I usually open trades in response to edges from trend lines and chart patterns. I exit trades for all manner of reasons, more often money management than due to anything on the charts, but that's another topic.
The drawing of trend lines and chart patterns is a subjective thing, at best an art, and certainly not a science. I reckon I have a pretty good eye for drawing lines on charts, but I like to pass these subjective edges through a objective filter. To do this, I keep an eye on what my simple moving average system is saying.
I place three simple moving averages on my charts. A 4 period, 18 period, and 40 period.
How do I interpret them? Simple... there's three options.
Up trend: If the 4 is above the 18, and the 18 is above the 40.
Down trend: If the 4 is below the 18, and the 18 is below the 40.
No trend: Anything else.
If there is a trend on the weekly chart, that's a signal to look at the daily chart for edges in the direction of that trend.
If there is a trend on the daily chart, that's a signal to look at the 4 hour and 1 hour charts for edges in the direction of that trend .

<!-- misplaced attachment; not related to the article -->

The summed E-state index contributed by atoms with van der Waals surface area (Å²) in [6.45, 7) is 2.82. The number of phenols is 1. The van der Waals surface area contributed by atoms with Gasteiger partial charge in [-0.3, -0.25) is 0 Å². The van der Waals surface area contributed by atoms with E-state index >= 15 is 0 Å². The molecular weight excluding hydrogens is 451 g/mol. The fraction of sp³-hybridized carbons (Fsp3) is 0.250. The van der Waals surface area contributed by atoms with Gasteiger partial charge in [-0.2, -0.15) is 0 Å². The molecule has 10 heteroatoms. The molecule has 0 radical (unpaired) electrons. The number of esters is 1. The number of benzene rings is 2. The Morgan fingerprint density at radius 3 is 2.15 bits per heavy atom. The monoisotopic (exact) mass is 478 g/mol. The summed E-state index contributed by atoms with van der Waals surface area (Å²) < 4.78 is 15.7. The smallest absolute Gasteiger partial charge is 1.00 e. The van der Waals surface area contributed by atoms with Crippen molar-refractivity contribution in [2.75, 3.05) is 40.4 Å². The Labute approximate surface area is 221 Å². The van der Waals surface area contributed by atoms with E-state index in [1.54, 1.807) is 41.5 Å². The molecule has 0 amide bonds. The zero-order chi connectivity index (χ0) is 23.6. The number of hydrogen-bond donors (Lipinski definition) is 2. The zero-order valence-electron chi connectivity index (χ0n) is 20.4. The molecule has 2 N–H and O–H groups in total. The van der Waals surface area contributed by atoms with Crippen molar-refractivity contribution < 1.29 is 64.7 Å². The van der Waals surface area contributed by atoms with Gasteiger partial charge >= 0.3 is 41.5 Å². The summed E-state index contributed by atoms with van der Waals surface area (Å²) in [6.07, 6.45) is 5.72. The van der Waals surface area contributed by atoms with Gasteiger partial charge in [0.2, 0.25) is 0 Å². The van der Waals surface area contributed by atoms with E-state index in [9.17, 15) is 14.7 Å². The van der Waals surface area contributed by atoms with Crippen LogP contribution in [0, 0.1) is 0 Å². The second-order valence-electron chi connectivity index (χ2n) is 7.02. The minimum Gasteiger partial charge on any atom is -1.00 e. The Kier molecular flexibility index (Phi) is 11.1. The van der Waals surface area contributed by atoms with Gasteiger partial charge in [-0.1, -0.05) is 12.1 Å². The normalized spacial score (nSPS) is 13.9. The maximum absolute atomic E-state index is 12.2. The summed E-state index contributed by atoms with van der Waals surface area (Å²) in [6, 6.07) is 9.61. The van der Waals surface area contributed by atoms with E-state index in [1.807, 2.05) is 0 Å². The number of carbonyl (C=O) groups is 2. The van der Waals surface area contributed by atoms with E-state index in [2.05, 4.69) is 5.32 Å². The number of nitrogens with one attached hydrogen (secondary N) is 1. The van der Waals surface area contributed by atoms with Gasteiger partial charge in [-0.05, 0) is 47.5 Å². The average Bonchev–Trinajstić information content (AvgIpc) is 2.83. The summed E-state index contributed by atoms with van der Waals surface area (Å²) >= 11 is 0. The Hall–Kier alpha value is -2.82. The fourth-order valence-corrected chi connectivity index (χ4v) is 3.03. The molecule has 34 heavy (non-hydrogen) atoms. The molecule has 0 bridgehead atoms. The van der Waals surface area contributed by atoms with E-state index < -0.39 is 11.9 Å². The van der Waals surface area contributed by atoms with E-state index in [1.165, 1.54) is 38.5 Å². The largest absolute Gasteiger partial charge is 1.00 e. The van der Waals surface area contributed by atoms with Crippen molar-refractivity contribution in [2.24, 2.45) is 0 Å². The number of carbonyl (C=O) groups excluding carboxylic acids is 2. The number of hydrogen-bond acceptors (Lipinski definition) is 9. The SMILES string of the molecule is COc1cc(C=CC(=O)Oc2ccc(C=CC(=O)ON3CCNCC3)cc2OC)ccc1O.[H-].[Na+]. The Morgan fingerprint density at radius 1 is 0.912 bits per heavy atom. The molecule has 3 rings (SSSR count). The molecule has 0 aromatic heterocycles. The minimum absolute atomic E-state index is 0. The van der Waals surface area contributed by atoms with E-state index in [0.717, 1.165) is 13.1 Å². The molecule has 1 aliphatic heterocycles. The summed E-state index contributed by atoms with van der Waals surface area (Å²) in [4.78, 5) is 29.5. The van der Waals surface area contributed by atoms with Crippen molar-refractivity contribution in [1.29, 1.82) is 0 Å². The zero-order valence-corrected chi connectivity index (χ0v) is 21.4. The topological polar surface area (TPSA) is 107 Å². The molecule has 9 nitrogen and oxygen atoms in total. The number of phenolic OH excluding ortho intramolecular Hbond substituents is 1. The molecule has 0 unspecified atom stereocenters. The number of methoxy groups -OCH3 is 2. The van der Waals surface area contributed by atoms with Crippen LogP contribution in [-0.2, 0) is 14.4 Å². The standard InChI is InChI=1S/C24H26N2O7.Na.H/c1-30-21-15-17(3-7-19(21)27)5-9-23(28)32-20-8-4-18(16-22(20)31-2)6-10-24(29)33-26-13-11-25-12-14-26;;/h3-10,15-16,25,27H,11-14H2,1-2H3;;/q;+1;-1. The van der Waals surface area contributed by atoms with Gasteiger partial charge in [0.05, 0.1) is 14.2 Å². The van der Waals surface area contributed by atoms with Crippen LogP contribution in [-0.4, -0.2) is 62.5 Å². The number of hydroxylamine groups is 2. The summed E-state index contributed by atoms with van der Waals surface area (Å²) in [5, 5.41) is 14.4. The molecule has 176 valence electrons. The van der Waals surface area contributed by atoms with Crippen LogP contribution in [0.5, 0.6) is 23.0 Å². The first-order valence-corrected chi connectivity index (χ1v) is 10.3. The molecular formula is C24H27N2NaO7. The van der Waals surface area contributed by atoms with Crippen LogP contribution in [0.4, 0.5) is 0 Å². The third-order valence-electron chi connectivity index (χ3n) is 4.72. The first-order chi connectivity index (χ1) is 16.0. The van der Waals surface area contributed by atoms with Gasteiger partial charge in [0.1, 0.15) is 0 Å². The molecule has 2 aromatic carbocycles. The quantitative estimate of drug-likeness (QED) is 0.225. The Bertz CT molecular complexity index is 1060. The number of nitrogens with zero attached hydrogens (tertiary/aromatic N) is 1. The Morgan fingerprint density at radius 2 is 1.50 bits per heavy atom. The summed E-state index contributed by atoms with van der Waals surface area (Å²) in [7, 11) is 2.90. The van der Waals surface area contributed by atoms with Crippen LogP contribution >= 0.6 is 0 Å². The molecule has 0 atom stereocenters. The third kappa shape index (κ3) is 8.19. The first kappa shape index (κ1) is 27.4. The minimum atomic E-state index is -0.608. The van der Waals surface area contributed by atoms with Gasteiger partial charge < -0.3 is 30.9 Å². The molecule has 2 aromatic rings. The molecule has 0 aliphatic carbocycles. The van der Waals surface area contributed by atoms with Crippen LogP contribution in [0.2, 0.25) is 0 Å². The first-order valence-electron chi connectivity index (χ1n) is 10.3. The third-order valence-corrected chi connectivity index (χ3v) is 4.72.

If there is a bullish or bearish cross by the 4, 18, and 40 period moving averages all at the same point on the chart, then I am watchful for an especially strong subsequent move, which doesn't always end up being in the direction suggested by the moving average cross.
In addition to checking the moving averages, I keep my eye on MACDH as a momentum indicator. Momentum divergences are a powerful signal, especially on the weekly chart.
If your gut is screaming "strong trend, let's leverage up" you shouldn't believe it unless the trend is clear according to the moving averages, and momentum is negative in a down trend, or positive in an up trend.
The posts from earlier today provide illustrations for the above definitions. As a variation on my usual published chart style, I have removed all trend lines, and I have shown MACDH. It's a pre-Christmas sanity check for myself, to review whether what my lines and gut are telling me actually holds true when measured objectively.
Note to self: having barely scratched the surface of the use of moving averages and MACDH, I should write some more in future posts. Charts to illustrate each point would help!
h/t to my two favourite moving averages references.... Many of the 100s of trading books that I have read describe the use of moving averages. It is difficult to remember which books I stole my ideas from, as the same ideas appear in many different books. To my mind, the two best treatments of moving averages are the following publications:
The Magic Of Moving Averages by Scott Lowry
How To Trade The Highest Probability Opportunities: Moving Averages by Jeffrey Kennedy